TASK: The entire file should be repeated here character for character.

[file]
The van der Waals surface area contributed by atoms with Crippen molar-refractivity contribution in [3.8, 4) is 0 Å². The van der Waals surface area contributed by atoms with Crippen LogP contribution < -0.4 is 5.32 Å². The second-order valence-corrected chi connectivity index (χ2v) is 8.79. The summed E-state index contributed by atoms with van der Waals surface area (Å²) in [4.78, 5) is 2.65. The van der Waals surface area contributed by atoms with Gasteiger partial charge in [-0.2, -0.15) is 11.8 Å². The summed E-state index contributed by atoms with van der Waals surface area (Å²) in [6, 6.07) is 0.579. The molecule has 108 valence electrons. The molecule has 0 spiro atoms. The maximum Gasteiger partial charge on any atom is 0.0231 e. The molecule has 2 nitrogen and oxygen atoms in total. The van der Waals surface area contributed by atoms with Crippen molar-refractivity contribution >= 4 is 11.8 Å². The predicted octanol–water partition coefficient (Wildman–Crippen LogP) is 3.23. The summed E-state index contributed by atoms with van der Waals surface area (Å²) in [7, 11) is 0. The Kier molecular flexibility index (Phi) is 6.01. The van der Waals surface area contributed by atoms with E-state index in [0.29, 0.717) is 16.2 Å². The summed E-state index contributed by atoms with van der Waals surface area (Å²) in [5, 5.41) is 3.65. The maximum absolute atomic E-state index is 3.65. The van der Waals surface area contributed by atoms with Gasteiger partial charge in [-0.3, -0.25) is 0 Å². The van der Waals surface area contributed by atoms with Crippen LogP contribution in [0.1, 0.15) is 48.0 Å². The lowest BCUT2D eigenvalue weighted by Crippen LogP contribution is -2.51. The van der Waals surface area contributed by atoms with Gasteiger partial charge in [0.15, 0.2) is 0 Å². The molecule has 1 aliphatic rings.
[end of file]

The van der Waals surface area contributed by atoms with Crippen molar-refractivity contribution in [3.8, 4) is 0 Å². The van der Waals surface area contributed by atoms with Crippen LogP contribution < -0.4 is 5.32 Å². The second-order valence-corrected chi connectivity index (χ2v) is 8.79. The summed E-state index contributed by atoms with van der Waals surface area (Å²) in [4.78, 5) is 2.65. The van der Waals surface area contributed by atoms with Gasteiger partial charge in [-0.2, -0.15) is 11.8 Å². The summed E-state index contributed by atoms with van der Waals surface area (Å²) in [6, 6.07) is 0.579. The molecule has 108 valence electrons. The molecule has 0 spiro atoms. The maximum Gasteiger partial charge on any atom is 0.0231 e. The molecule has 2 nitrogen and oxygen atoms in total. The van der Waals surface area contributed by atoms with Crippen molar-refractivity contribution >= 4 is 11.8 Å². The predicted octanol–water partition coefficient (Wildman–Crippen LogP) is 3.23. The summed E-state index contributed by atoms with van der Waals surface area (Å²) in [7, 11) is 0. The Kier molecular flexibility index (Phi) is 6.01. The van der Waals surface area contributed by atoms with E-state index in [0.29, 0.717) is 16.2 Å². The summed E-state index contributed by atoms with van der Waals surface area (Å²) in [5, 5.41) is 3.65. The maximum absolute atomic E-state index is 3.65. The van der Waals surface area contributed by atoms with Gasteiger partial charge in [-0.3, -0.25) is 0 Å². The van der Waals surface area contributed by atoms with Crippen LogP contribution in [0.1, 0.15) is 48.0 Å². The lowest BCUT2D eigenvalue weighted by Crippen LogP contribution is -2.51. The van der Waals surface area contributed by atoms with Gasteiger partial charge in [0.15, 0.2) is 0 Å². The molecule has 1 aliphatic rings.